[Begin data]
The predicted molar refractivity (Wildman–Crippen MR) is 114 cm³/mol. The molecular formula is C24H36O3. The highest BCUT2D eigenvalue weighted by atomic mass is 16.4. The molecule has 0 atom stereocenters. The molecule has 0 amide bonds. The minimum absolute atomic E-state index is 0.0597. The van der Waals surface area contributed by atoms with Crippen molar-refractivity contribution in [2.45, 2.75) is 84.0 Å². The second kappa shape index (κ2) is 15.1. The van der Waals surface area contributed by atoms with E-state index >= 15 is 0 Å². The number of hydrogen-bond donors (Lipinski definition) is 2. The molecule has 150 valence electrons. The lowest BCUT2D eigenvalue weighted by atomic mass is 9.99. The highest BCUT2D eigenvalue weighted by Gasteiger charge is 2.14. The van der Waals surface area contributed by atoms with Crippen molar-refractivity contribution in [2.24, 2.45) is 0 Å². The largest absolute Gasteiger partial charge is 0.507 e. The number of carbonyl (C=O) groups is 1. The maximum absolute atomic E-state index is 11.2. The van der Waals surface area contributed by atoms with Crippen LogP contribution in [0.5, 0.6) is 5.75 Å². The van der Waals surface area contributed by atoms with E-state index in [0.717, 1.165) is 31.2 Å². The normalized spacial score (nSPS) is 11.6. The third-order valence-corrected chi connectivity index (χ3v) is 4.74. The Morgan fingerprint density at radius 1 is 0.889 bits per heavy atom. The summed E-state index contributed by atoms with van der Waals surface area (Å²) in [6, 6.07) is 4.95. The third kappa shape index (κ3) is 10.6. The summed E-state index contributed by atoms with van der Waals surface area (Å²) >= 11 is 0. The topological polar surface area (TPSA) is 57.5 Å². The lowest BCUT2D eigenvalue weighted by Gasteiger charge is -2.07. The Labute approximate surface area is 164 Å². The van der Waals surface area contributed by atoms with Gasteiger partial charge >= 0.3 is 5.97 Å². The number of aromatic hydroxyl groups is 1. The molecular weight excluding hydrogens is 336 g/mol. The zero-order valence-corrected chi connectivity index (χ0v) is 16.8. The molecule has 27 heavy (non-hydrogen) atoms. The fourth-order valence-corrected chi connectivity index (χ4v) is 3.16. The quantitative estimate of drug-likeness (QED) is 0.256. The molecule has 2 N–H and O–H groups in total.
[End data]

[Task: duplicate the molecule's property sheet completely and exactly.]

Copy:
The predicted molar refractivity (Wildman–Crippen MR) is 114 cm³/mol. The molecular formula is C24H36O3. The highest BCUT2D eigenvalue weighted by atomic mass is 16.4. The molecule has 0 atom stereocenters. The molecule has 0 amide bonds. The minimum absolute atomic E-state index is 0.0597. The van der Waals surface area contributed by atoms with Crippen molar-refractivity contribution in [2.45, 2.75) is 84.0 Å². The second kappa shape index (κ2) is 15.1. The van der Waals surface area contributed by atoms with E-state index >= 15 is 0 Å². The number of hydrogen-bond donors (Lipinski definition) is 2. The molecule has 150 valence electrons. The lowest BCUT2D eigenvalue weighted by atomic mass is 9.99. The highest BCUT2D eigenvalue weighted by Gasteiger charge is 2.14. The van der Waals surface area contributed by atoms with Crippen molar-refractivity contribution in [2.24, 2.45) is 0 Å². The largest absolute Gasteiger partial charge is 0.507 e. The number of carbonyl (C=O) groups is 1. The maximum absolute atomic E-state index is 11.2. The van der Waals surface area contributed by atoms with Crippen LogP contribution in [0.5, 0.6) is 5.75 Å². The van der Waals surface area contributed by atoms with E-state index in [0.717, 1.165) is 31.2 Å². The normalized spacial score (nSPS) is 11.6. The third-order valence-corrected chi connectivity index (χ3v) is 4.74. The Morgan fingerprint density at radius 1 is 0.889 bits per heavy atom. The summed E-state index contributed by atoms with van der Waals surface area (Å²) in [6, 6.07) is 4.95. The third kappa shape index (κ3) is 10.6. The summed E-state index contributed by atoms with van der Waals surface area (Å²) >= 11 is 0. The topological polar surface area (TPSA) is 57.5 Å². The lowest BCUT2D eigenvalue weighted by Gasteiger charge is -2.07. The Labute approximate surface area is 164 Å². The van der Waals surface area contributed by atoms with Gasteiger partial charge >= 0.3 is 5.97 Å². The number of aromatic hydroxyl groups is 1. The molecular weight excluding hydrogens is 336 g/mol. The zero-order valence-corrected chi connectivity index (χ0v) is 16.8. The molecule has 27 heavy (non-hydrogen) atoms. The fourth-order valence-corrected chi connectivity index (χ4v) is 3.16. The quantitative estimate of drug-likeness (QED) is 0.256. The molecule has 2 N–H and O–H groups in total.